JC Gaillard talks to Glaucia Rosas from the Edutec Alliance on how school leaders need to approach cyber security in the wake of the COVID pandemic.
Over the past few years, and especially during the pandemic, schools and other organisations have moved their operations to online environments. This reliance on technology, however, has come at a price. Besides all the challenges that schools had to overcome in terms of adapting or changing their teaching and learning practices to the online or blended format, there are other challenges that sometimes are less visible to school leaders.
This interview with JC Gaillard, the founder and managing director of leading boutique cyber security consulting firm Corix Partners, addresses two very important topics that school leaders and boards must get their grips on: Cybersecurity and Data Privacy, and in particular why these are no longer issues schools can afford to just delegate to IT.
What are the biggest cyber issues you see affecting schools today?
Like many businesses and organisations around the world, schools have become more and more, if not entirely, dependent on digital services throughout the COVID crisis.
A crisis during which cyber threats have escalated, in particular, ransomware threats like recent incidents in the US have demonstrated.
Even when students start to return, part of the digitalization of the school experience is likely to remain in some way, or for some time while the dust settles over the pandemic.
Before the crisis, a cyber-attack might have disrupted schools; it might have affected their admin staff or some of their teachers; it might have damaged reputation if data is leaked, but the problem would have been contained or somewhat containable.
Now it’s the entire school operations which could be halted and possibly for days, with increased financial impact, in particular around ransomware, more scrutiny around ethical questions about whether to pay the ransom or not, and increased media coverage leading to escalating reputational damage if the story leaks out.
I think the cyber context is considerably more complex for schools today, compared to what it was 2 years ago. To be fair, this is true for most organisations which have had to go through a fast-paced digitization throughout the pandemic.
How can schools avoid the risks they are facing?
The first thing, in particular for school leaders, is to accept that the context has changed around cyber security over the past couple of years, and to understand to what extent it has changed.
They have become more and more dependent on digital services, and that has exposed them considerably more to cyber threats, which in parallel have also escalated.
The defences you might have had in place 2 years ago may not be enough any more.
The main risk here is denial; thinking that nothing has changed.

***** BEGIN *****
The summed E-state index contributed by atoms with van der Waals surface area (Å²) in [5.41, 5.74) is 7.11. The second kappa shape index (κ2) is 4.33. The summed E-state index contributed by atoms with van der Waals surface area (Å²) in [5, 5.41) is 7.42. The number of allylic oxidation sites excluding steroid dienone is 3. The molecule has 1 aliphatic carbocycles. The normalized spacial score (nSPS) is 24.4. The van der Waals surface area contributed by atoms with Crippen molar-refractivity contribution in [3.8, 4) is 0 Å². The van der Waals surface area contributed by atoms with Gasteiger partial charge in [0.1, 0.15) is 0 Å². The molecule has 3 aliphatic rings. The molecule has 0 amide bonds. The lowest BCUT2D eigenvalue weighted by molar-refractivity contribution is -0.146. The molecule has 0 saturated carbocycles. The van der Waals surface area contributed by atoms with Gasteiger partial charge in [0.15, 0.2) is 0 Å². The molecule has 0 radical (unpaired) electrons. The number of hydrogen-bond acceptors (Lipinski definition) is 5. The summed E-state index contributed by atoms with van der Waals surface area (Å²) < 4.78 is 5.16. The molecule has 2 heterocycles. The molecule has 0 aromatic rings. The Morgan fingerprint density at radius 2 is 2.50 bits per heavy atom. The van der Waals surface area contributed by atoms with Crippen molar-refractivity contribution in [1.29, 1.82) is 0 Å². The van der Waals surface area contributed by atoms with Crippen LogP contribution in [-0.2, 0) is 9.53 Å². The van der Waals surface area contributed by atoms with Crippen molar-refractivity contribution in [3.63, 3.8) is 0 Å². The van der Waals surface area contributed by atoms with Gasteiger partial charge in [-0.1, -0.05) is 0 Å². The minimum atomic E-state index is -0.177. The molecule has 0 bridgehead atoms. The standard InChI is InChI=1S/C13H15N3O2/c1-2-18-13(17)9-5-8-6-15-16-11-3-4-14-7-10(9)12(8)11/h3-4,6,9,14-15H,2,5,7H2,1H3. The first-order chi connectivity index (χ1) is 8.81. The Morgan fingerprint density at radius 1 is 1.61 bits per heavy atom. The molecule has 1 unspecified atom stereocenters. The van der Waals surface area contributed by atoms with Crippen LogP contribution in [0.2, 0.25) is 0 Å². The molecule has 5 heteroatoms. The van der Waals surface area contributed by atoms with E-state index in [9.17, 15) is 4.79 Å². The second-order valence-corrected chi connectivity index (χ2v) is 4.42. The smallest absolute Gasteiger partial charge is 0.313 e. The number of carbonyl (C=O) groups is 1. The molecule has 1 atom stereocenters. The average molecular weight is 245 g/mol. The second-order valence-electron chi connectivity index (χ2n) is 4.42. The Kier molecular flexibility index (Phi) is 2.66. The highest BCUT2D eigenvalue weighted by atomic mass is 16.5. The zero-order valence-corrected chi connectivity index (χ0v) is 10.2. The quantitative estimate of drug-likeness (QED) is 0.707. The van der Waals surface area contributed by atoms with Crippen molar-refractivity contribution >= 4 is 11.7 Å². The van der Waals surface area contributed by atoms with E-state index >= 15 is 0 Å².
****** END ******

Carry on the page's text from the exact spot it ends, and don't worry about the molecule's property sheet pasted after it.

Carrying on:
Once you have accepted that, the second step is to understand that there is no real silver bullet here, in spite of what countless vendors would like you to think; this is not something you can outsource or make disappear by simply buying some tech or giving it to a vendor to sort out.
Technology has a role to play of course in cyber protection, but to determine what you need to do, you need to understand first where you are coming from around cyber security, the things you were doing well before, or not so well, or not at all, and decide on an action plan in accordance.
But invariably, this will not be just about technology; you will have to act at people, process and technology levels to raise cyber security maturity if you are starting from a low point.
For example, if you look at how you can achieve some form of effective protection against ransomware, it is about acting at a number of levels.
You need to train staff and students around identifying phishing emails and not opening unexpected attachments; that’s primarily about PEOPLE if you want, but it’s not enough by itself, because of human nature and invariably mistakes will simply be made.
You also need to filter emails and attachments upstream to reduce their occurrence in people’s mailboxes; you will need TECHNOLOGY to do that; but by itself, that’s not enough; some will always go through somehow.
You also need to apply security patches in a timely manner because those vulnerabilities are what malicious material is looking for, and that’s primarily about the way your IT operational PROCESSES are organised; but by itself, again that’s not enough; across large IT estates, you are always likely to miss some devices.
Thinking defence in layers is key, and People, Process, Technology, not just Technology.
From our research, schools have many network security tools in place, but the Cyber Security solutions market being full of ‘snake oil salesman’ — and what’s your opinion on the solutions out there and what schools should be prioritising?
This is a hard question to answer, in particular around prioritisation, because situations are bound to vary from school to school. Cyber security has been around in some form or another for the past 20 years; most schools — like most businesses — would have been exposed to it and are likely to have already a number of tools in place as you say; firewalls, anti virus and the like; I don’t believe there is a single organisation anywhere in the world which is a complete greenfield in terms of cyber security.
So key to determine priorities would be to understand what has been done so far, and where strengths and weaknesses are in the current practices. And thinking in terms of People, Process and Technology; not just Technology as I said before.